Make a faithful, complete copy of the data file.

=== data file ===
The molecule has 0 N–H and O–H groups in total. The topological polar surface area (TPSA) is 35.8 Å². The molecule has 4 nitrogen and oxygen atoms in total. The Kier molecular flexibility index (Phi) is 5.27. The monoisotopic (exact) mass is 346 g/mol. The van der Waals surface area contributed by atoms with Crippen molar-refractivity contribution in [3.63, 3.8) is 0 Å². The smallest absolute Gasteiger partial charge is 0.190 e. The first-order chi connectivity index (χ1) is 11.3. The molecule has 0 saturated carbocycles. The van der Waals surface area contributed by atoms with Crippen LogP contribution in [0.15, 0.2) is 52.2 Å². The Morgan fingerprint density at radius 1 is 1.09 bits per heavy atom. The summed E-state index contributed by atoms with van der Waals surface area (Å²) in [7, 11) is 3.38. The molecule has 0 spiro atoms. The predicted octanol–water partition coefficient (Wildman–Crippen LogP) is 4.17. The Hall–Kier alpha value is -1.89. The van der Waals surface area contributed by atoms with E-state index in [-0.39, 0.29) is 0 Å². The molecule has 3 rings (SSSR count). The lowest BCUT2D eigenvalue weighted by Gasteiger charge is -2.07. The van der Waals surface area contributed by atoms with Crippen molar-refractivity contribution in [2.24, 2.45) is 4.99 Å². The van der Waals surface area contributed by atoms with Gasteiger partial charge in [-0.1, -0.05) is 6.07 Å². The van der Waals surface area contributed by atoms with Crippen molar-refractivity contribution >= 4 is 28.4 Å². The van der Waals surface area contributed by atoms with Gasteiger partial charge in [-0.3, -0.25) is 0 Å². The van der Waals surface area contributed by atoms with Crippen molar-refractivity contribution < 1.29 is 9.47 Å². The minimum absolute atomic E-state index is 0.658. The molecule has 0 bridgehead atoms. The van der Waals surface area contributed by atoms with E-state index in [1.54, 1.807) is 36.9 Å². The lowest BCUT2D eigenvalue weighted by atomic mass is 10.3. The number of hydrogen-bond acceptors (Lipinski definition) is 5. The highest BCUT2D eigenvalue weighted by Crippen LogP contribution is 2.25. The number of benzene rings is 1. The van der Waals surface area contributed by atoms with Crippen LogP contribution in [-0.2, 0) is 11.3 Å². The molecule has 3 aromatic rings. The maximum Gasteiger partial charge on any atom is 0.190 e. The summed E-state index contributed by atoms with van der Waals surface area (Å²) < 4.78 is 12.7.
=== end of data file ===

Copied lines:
The molecule has 0 N–H and O–H groups in total. The topological polar surface area (TPSA) is 35.8 Å². The molecule has 4 nitrogen and oxygen atoms in total. The Kier molecular flexibility index (Phi) is 5.27. The monoisotopic (exact) mass is 346 g/mol. The van der Waals surface area contributed by atoms with Crippen molar-refractivity contribution in [3.63, 3.8) is 0 Å². The smallest absolute Gasteiger partial charge is 0.190 e. The first-order chi connectivity index (χ1) is 11.3. The molecule has 0 saturated carbocycles. The van der Waals surface area contributed by atoms with Crippen LogP contribution in [0.15, 0.2) is 52.2 Å². The Morgan fingerprint density at radius 1 is 1.09 bits per heavy atom. The summed E-state index contributed by atoms with van der Waals surface area (Å²) in [7, 11) is 3.38. The molecule has 0 spiro atoms. The predicted octanol–water partition coefficient (Wildman–Crippen LogP) is 4.17. The Hall–Kier alpha value is -1.89. The van der Waals surface area contributed by atoms with E-state index in [-0.39, 0.29) is 0 Å². The molecule has 3 rings (SSSR count). The lowest BCUT2D eigenvalue weighted by Gasteiger charge is -2.07. The van der Waals surface area contributed by atoms with Crippen molar-refractivity contribution in [2.24, 2.45) is 4.99 Å². The van der Waals surface area contributed by atoms with Gasteiger partial charge in [-0.1, -0.05) is 6.07 Å². The van der Waals surface area contributed by atoms with Crippen molar-refractivity contribution >= 4 is 28.4 Å². The van der Waals surface area contributed by atoms with Gasteiger partial charge in [-0.3, -0.25) is 0 Å². The van der Waals surface area contributed by atoms with Crippen molar-refractivity contribution < 1.29 is 9.47 Å². The minimum absolute atomic E-state index is 0.658. The molecule has 0 bridgehead atoms. The van der Waals surface area contributed by atoms with E-state index in [1.54, 1.807) is 36.9 Å². The lowest BCUT2D eigenvalue weighted by atomic mass is 10.3. The number of hydrogen-bond acceptors (Lipinski definition) is 5. The highest BCUT2D eigenvalue weighted by Crippen LogP contribution is 2.25. The number of benzene rings is 1. The van der Waals surface area contributed by atoms with Crippen LogP contribution in [-0.2, 0) is 11.3 Å². The molecule has 3 aromatic rings. The maximum Gasteiger partial charge on any atom is 0.190 e. The summed E-state index contributed by atoms with van der Waals surface area (Å²) < 4.78 is 12.7.